This past Saturday, September 11, the College of Arts and Letters continued its Saturday Scholar Series with a panel on Religion and American Public Life. In conjunction with the James P. Reilly, Sr. Lecture on Religion and Public Life the night before, the panel discussed John F. Kennedy’s campaign speech on the separation of Church and State and what that means to American Catholics 50 years later. Moderating the panel was Michael Zuckert, professor of political science and head of the Tocqueville Center for the Study of Religion in American Public Life.
Richard Garnett of the Notre Dame Law School began the discussion by inquiring into what we mean by separation of Church and State. Quoting Benedict XVI, Garnett stated that although we often think of separation of Church and State as promoted by secularists, in fact, the very idea is based on a Christian view of politics and is consistent with the Catholic Church’s teachings. It is consistent because the Church does not wish to silence religious opinion in the political world, but rather underscore and promote it. This separation allows us to be as “God-soaked as we want” without the government prohibiting freedom of religious expression.
In the question and answer session that followed the panel, Garnett stressed that it was wrong to criticize the bishops for “not separating Church and State” in objecting to the invitation of Obama, since separation of Church and State indicates that the State has no jurisdiction over the Church’s authority. Thus, since the bishops were making statements concerning the actions of Catholics, they have an authority which the State cannot inhibit.
Cathleen Kaveny, also of the Law School, followed Garnett by discussing Kennedy’s reasons for giving the speech. Kaveny explained that the Houston Baptists could foresee two problems that Kennedy’s Catholic faith would pose to his presidency: the basis for his decisions and whether he would let his Catholic beliefs shape the law in opposition to Protestant beliefs.
Next on the panel was John McGreevy, Dean of the College of Arts and Letters. As an historian, he addressed the movement of religion from the private sphere to the political sphere. McGreevy added that the context in which Kennedy spoke was one in which the consensus was that religion was a “personal thing that had no place in politics.”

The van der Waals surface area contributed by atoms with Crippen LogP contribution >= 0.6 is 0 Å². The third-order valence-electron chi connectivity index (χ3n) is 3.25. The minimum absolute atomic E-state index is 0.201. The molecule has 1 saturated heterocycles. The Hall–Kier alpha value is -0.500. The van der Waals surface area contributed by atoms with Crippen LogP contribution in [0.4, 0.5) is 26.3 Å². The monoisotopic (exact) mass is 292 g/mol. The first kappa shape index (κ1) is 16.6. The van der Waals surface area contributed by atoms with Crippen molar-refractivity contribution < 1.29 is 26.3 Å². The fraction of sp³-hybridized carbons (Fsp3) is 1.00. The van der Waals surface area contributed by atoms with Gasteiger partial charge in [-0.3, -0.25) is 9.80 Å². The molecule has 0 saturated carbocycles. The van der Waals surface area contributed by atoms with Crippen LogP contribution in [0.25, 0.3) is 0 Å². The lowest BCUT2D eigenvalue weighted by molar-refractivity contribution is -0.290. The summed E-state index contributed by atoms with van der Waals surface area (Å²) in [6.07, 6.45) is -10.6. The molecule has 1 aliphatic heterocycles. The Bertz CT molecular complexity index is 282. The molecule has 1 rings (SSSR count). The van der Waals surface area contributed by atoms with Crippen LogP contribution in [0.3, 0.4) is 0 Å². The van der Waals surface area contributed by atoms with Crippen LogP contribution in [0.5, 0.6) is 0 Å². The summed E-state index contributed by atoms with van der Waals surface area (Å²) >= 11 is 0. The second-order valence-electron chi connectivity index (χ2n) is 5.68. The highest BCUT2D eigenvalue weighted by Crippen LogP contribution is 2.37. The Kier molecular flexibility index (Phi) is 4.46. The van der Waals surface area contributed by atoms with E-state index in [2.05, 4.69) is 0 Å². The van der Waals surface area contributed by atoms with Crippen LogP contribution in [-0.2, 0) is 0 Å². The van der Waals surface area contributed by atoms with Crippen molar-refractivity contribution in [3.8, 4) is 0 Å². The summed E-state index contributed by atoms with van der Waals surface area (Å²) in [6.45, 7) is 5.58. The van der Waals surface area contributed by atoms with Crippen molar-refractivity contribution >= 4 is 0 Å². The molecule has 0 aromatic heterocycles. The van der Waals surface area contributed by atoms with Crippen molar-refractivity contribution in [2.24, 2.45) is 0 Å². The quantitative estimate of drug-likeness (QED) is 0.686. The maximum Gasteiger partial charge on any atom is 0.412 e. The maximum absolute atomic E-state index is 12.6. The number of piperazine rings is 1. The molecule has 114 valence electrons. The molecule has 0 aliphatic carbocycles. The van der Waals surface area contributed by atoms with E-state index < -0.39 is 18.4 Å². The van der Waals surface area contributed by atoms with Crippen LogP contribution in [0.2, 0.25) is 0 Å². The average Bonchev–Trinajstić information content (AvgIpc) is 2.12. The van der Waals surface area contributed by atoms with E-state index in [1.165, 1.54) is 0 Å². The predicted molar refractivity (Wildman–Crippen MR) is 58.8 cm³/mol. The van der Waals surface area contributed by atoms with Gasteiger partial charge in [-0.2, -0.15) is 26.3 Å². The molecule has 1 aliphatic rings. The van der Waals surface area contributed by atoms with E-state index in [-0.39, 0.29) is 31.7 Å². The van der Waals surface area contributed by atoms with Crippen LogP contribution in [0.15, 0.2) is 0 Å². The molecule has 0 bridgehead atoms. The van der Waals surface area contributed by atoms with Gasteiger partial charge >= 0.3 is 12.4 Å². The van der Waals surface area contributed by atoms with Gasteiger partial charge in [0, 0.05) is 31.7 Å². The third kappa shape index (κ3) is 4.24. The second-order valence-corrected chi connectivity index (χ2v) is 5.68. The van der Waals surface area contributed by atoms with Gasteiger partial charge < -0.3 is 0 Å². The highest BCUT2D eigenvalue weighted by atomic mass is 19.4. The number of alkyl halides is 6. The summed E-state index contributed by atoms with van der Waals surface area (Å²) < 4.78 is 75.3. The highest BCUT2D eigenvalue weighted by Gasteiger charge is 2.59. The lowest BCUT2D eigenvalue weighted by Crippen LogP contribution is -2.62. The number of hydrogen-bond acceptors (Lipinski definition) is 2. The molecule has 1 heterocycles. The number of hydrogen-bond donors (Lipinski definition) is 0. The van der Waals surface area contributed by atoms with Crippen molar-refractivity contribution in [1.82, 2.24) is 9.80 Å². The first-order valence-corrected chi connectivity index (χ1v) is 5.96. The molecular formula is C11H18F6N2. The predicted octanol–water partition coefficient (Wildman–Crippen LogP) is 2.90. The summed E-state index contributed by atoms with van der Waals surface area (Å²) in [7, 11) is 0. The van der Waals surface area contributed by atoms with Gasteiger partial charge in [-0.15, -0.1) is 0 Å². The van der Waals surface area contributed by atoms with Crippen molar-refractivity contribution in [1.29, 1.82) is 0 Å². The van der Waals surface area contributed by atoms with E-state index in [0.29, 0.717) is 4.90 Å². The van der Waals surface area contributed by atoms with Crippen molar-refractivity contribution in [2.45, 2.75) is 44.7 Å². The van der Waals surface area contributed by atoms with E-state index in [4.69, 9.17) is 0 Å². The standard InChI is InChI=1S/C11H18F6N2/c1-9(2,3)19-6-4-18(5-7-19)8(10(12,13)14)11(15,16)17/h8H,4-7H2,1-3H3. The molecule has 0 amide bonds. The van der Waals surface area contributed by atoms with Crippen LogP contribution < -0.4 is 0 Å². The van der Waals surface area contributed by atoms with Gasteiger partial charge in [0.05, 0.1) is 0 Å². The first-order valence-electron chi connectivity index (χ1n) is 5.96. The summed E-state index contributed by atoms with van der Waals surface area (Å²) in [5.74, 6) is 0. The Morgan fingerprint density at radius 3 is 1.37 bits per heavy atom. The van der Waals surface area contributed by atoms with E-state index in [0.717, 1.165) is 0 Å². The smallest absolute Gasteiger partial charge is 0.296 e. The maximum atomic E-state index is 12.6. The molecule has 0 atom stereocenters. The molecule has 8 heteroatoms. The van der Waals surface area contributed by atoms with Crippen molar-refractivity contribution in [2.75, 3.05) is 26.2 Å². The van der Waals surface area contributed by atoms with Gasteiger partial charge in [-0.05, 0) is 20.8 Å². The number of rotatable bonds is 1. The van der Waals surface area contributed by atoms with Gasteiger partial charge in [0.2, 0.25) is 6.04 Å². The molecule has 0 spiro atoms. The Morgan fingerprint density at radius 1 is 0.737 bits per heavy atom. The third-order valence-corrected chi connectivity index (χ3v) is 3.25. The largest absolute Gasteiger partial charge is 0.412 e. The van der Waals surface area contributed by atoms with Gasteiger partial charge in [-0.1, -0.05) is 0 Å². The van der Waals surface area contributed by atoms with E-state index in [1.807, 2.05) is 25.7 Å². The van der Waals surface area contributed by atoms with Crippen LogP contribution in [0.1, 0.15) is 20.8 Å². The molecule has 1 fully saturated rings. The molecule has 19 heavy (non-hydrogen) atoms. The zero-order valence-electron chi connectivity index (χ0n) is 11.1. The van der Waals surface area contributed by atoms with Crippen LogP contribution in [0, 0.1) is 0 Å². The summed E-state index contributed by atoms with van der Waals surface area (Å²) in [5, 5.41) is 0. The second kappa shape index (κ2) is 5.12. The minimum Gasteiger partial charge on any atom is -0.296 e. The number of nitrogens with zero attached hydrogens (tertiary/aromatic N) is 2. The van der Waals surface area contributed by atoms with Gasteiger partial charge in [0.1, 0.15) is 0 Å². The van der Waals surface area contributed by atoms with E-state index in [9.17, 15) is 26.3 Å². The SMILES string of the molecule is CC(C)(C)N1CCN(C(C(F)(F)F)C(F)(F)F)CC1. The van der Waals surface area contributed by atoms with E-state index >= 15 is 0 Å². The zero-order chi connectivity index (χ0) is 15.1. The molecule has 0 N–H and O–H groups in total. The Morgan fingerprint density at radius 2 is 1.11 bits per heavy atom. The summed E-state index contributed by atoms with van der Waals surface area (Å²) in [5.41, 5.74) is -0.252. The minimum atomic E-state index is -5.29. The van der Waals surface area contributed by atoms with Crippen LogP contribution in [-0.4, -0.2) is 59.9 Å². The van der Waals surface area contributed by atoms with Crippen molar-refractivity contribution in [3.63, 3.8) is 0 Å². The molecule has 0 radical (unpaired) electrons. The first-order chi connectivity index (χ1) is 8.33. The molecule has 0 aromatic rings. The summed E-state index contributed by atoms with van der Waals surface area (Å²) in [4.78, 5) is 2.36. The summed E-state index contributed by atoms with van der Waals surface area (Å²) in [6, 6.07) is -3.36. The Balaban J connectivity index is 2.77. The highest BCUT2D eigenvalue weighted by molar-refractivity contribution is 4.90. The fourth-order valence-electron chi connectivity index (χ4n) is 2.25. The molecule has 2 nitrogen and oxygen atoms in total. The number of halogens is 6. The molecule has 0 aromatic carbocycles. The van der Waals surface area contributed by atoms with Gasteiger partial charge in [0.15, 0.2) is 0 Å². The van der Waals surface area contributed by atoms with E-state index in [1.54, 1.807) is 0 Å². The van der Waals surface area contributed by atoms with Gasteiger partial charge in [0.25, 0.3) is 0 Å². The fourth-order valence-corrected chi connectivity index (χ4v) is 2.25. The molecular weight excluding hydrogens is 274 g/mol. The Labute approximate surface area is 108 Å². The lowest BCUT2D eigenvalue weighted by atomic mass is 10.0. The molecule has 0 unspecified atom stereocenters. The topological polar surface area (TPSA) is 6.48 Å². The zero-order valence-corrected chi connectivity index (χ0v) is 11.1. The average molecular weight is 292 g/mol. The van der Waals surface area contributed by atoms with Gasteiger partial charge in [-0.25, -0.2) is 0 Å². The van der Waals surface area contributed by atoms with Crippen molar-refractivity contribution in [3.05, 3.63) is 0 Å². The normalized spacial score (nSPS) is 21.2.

McGreevy explained that in years following Kennedy’s speech, the occurrence of the civil rights movement, the evangelical movement, the Second Vatican Council, and Roe vs. Wade have contributed to religion’s role as a force within politics.
The final panelist was political science Professor Vincent Philip Muñoz. In his opening remarks, he discussed the two-way street between America and religion. While the constitution allows and encourages American citizens to pursue their religious beliefs, this right is yoked with a responsibility to be a good citizen of the United States. The main purpose of Kennedy’s speech was to reassure the audience that he agreed with the American Creed and had been and would be a good citizen.
After their concluding remarks, the panelists answered questions from the audience on topics such as the invitation of Obama by the Notre Dame administration, the role of the Catholic faith in the Supreme Court, the construction of the “Ground Zero Mosque,” and the possibility of a Muslim counterpart to Kennedy.
Nathaniel Gotcher, a sophomore Archie of Morrissey Manor, has been (intellectually) enriched by the writing of this article. He can be reached at firstname.lastname@example.org